Cigarette smoking among kids has continued to fall and since, as we have long noted, "smoking is a pediatric disease". if people don't take it up as children they likely never will. That will pay public health dividends. But with a problem about to be eliminated so is hundreds of billions of dollars that have been given to anti-smoking advocates, and many of them are scrambling to justify why their funding should continue.

Politicians say higher taxes are the reason, science and health groups like ours note it's greater education and the availability of smoking cessation tools chosen by the public and not regulators, while marketing scholars say control over display ads gets credit, in an 'out of sight, out of mind' way. No one can really be shown wrong because the endpoint is there. 

In the UK, marketing scholars say a ban on the open display of tobacco products reduced cigarette brand awareness. Without awareness, they say, cigarettes seem unappealing; and that means smoking is less acceptable. In the US, minors can't buy cigarettes at all, it is a jail sentence if a retailer does it, so marketing control is less effective than health education about the perils of inhaling hundreds of toxic chemicals. But whatever works, and in Tobacco Control a team take a victory lap for advertising by noting that banning it helped make smoking uncool.

In the UK, between 2012 and 2015. tobacco products were put out of sight, which is a long enough period to know what impacts it has had. Using data from The Youth Tobacco Policy Survey, which canvassed the views of 3,791 young people (including 2,953 who had never smoked) in 2011, prior to the implementation of the ban, in 2014, when the ban was not yet in place across small stores, and in 2016, following full implementation. At each stage, participants were asked whether they noticed cigarettes displayed at point-of-sale; about their awareness of cigarette brands; and about their smoking susceptibility - established by the absence of a firm decision not to smoke. Each person was also asked about their support for the display ban, and whether it made cigarettes seem unappealing and smoking unacceptable.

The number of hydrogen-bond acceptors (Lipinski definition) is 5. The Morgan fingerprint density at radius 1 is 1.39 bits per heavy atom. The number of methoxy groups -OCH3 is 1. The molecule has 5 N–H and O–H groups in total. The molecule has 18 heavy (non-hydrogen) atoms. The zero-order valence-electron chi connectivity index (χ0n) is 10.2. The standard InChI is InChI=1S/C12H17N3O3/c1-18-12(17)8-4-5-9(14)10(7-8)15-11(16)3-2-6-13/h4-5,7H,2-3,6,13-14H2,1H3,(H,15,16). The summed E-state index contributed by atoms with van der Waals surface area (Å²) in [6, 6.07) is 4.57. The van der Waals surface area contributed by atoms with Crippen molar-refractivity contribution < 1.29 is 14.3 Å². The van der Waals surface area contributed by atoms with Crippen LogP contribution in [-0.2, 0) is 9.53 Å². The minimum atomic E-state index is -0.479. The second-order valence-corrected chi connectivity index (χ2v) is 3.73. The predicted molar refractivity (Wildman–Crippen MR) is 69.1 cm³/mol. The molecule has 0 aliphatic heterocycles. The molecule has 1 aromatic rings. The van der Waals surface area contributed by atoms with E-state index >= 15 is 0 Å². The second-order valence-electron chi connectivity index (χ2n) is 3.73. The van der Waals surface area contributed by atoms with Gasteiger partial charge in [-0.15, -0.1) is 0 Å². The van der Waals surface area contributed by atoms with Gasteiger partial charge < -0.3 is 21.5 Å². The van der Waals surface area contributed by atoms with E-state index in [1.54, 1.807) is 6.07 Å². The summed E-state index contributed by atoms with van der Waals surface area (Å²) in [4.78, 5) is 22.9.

Smoking susceptibility among never smokers decreased from 28 percent pre-ban to 23 percent mid-ban, and 18 percent post-ban. Noticing cigarettes at point-of-sale decreased from 81 percent pre-ban, to 28 percent post-ban; and cigarette brand awareness also reduced, with the average number of cigarette brands recalled declining from 0.97 pre-ban to 0.69 post-ban.

Among young never smokers' support for a display ban was very high. Post-ban, 90 percent of never smokers aged 11 to 16 years supported the display ban, while 77 percent indicated that it made cigarettes seem unappealing, and 87 percent that it made smoking seem unacceptable.